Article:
Few things are as American as an inauguration. It’s the mom and apple pie of politics. No matter what party you are from or what candidate you voted for in November, it is hard not to marvel at the majesty of the peaceful transition from one presidential term to another.
With the oath of office taken, the parade over, the parties ended, the majesty of the inauguration recedes and the reality of a deeply divided and gridlocked Washington returns. Think of it as the inaugural hangover, the unwelcome reminder of how broken things have been in Washington over the last few years.
On Monday, President Barack Obama delivered an eloquent inaugural address. In it, he laid out his vision for America and where he wants to take the country over the next four years. However, unless President Barack Obama is willing to work with Republicans in the House and the Senate, negotiate on fair terms with them, and in the end, compromise, then his inaugural address will have as little real-world impact as a letter to Santa Claus.
Republicans in Congress and President Barack Obama are going to disagree over much, the vision Republicans would lay out for this country would be a very different one than President Barack Obama did. This disagreement, however, does not have to mean dysfunction.
President Barack Obama, Democrats in the House and the Senate, and Republicans in the House and the Senate, must recognize that unless they work together, nothing will be accomplished. And not getting anything accomplished is not an option.
Our country is facing serious challenges, challenges that cannot simply be ignored. We need to make tough decisions, and they need to be made soon.
We are facing an unprecedented fiscal crisis, and mountains of debt threaten not just future generations of Americans, but threaten this generation. This crisis could rock the very foundations of our economy if it is not addressed and addressed soon.
Our economy continues to struggle, with the unemployment rate still at an unacceptably high percentage. Too may Americans have been out of work for too long, and the economic outlook for both the short term and the mid term remains unsettled.
Our reliance on foreign oil continues to pose serious economic, national security and environmental concerns. We continue to operate under an antiquated and cumbersome tax code, one that makes it more difficult for small businesses — the engine of our economy — to start, grow and succeed.
Our immigration system is almost as broken as our politics in Washington. We need a 21st-century approach to immigration that strengthens our economy, strengthens the fabric of our great American society, strengthens our borders, and does so in a way that reflects our humanity.
While we may disagree and disagree strongly on the best solutions, few in either party would argue that these are not the challenges we face as a nation. The average American thinks: if the two sides recognize that these are the challenges we face, and if they both acknowledge that nothing can be accomplished to solve these problems unless the two parties work together, than how on earth are they not working together? It is easy to see why so many Americans disapprove of the job our leaders in Washington are doing, and it is easy to see why so many Americans have become disillusioned with politics in general.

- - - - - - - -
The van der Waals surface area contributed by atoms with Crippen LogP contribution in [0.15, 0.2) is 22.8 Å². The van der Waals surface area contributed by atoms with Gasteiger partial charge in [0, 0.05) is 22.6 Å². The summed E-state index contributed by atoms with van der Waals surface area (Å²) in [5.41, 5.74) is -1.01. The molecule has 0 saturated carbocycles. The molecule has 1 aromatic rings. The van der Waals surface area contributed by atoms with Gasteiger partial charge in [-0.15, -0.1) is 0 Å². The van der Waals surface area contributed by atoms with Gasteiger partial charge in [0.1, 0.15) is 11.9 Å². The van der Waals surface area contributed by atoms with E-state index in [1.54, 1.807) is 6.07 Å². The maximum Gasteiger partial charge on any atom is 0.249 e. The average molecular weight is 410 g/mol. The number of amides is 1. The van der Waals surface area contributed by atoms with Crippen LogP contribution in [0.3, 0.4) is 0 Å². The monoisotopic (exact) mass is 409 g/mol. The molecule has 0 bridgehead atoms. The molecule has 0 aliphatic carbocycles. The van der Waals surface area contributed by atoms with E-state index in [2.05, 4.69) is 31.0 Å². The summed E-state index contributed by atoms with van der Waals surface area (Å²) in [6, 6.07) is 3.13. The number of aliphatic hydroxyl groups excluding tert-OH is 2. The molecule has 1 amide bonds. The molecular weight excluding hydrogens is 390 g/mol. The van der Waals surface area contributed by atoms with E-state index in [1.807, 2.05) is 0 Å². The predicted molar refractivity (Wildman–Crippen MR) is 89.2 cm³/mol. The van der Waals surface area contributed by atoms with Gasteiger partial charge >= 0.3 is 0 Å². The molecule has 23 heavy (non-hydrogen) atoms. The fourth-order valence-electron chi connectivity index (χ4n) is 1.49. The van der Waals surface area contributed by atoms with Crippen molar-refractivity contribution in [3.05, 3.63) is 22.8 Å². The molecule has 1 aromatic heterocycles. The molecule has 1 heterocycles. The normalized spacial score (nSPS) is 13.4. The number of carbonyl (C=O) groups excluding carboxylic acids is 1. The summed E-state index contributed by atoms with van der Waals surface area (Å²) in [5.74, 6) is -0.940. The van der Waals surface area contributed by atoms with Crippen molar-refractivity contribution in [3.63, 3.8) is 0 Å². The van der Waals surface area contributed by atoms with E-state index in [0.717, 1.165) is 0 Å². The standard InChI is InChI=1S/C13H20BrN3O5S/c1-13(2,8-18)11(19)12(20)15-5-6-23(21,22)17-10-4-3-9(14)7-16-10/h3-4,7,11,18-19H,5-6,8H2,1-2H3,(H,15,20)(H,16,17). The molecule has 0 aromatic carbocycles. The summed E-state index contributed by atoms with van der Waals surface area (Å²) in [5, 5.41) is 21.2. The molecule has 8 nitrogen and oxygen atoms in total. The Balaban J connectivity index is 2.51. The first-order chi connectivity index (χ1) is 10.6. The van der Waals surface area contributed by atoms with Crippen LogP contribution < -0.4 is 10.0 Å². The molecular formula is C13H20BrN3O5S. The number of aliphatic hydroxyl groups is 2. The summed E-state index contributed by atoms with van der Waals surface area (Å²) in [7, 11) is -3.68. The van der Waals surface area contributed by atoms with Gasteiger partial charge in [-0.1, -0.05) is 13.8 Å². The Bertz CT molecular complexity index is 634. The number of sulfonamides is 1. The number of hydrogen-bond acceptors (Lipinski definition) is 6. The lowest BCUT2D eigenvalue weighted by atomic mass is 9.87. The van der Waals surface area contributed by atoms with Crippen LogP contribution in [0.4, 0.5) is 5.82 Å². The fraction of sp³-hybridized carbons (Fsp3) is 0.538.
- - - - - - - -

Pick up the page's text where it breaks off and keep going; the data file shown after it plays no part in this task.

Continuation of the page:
It doesn’t have to be this way; the remedy to the inaugural hangover is evident to even the most casual observer: we need bipartisanship. Saying we need it and making it happen are two entirely different things.
If we are going to have real bipartisanship, a bipartisanship that will allow us to find big solutions to the big challenges we face, it will require leadership — and that leadership must start at the very top.
President Barack Obama doesn’t need to start preparing for the 2014 midterms, he needs to reach out to Republicans in both chambers and commit to working together. The endless campaign cycle is not only corrosive to the political process, it all but guarantees that no one in Washington has an interest in working with anyone on the other side of the aisle.
There will be plenty of time for campaigning, now is the time to get things done.
We need leadership that not only encourages bipartisanship but is willing to stand up to those on the ideological fringes in both party who work tirelessly to sabotage any bipartisan efforts.
Speaker John A. Boehner, R-Ohio, demonstrated immense political courage during the last fiscal cliff crisis, political courage that almost cost him his speakership. It is time that President Barack Obama show that same kind of political courage. It is time that he speak out against extremists on the left and it is time for him to urge that Harry Reid and the Democratic-controlled Senate become a fully participating part of the legislative process.
The next four years will determine what President Barack Obama’s legacy will be, and more importantly, will help decide what kind of country we leave for our children and grandchildren.
Steven C. LaTourette is a former congressman from Ohio and president of the Republican Main Street Partnership.
Vice President Joe Biden waits to conduct a mock swearing-in ceremony with Sen. Brian Schatz, D-Hawaii, in the Capitol's Old Senate Chamber, December 2, 2014. Schatz was sworn in to serve the remainder of his term since he was appointed to the seat after Sen. Daniel Inouye, D-Hawaii, passed away.